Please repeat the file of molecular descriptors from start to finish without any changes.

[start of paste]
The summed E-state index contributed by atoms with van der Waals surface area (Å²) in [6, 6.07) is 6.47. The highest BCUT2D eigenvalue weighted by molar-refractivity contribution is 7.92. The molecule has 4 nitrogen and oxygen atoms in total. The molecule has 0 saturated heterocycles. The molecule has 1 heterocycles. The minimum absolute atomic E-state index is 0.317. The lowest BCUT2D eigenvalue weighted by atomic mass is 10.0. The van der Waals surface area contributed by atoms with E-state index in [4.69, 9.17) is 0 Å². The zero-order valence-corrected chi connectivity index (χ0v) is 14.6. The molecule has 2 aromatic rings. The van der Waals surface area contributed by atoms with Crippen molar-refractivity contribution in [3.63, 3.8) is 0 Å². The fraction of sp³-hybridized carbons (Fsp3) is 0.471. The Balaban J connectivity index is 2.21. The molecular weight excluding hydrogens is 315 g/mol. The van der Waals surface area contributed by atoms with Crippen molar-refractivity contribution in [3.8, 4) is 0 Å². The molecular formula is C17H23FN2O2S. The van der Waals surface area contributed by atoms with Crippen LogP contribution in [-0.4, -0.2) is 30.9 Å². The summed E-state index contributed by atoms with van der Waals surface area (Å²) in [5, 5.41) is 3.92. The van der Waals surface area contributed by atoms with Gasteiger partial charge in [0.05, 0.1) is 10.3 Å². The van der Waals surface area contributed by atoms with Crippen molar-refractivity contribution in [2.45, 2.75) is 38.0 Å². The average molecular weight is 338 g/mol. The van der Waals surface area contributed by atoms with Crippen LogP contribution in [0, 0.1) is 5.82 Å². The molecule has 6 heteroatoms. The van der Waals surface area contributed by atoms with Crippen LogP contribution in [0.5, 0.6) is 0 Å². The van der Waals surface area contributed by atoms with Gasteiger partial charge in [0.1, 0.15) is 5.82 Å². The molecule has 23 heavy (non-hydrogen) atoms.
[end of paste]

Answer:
The summed E-state index contributed by atoms with van der Waals surface area (Å²) in [6, 6.07) is 6.47. The highest BCUT2D eigenvalue weighted by molar-refractivity contribution is 7.92. The molecule has 4 nitrogen and oxygen atoms in total. The molecule has 0 saturated heterocycles. The molecule has 1 heterocycles. The minimum absolute atomic E-state index is 0.317. The lowest BCUT2D eigenvalue weighted by atomic mass is 10.0. The van der Waals surface area contributed by atoms with E-state index in [4.69, 9.17) is 0 Å². The zero-order valence-corrected chi connectivity index (χ0v) is 14.6. The molecule has 2 aromatic rings. The van der Waals surface area contributed by atoms with Crippen molar-refractivity contribution in [3.63, 3.8) is 0 Å². The fraction of sp³-hybridized carbons (Fsp3) is 0.471. The Balaban J connectivity index is 2.21. The molecular weight excluding hydrogens is 315 g/mol. The van der Waals surface area contributed by atoms with Crippen molar-refractivity contribution in [3.8, 4) is 0 Å². The molecular formula is C17H23FN2O2S. The van der Waals surface area contributed by atoms with Crippen LogP contribution in [-0.4, -0.2) is 30.9 Å². The summed E-state index contributed by atoms with van der Waals surface area (Å²) in [5, 5.41) is 3.92. The van der Waals surface area contributed by atoms with Gasteiger partial charge in [0.05, 0.1) is 10.3 Å². The van der Waals surface area contributed by atoms with Crippen molar-refractivity contribution in [2.45, 2.75) is 38.0 Å². The average molecular weight is 338 g/mol. The van der Waals surface area contributed by atoms with Crippen LogP contribution in [0, 0.1) is 5.82 Å². The molecule has 6 heteroatoms. The van der Waals surface area contributed by atoms with Crippen LogP contribution in [0.5, 0.6) is 0 Å². The van der Waals surface area contributed by atoms with Gasteiger partial charge in [0.1, 0.15) is 5.82 Å². The molecule has 23 heavy (non-hydrogen) atoms.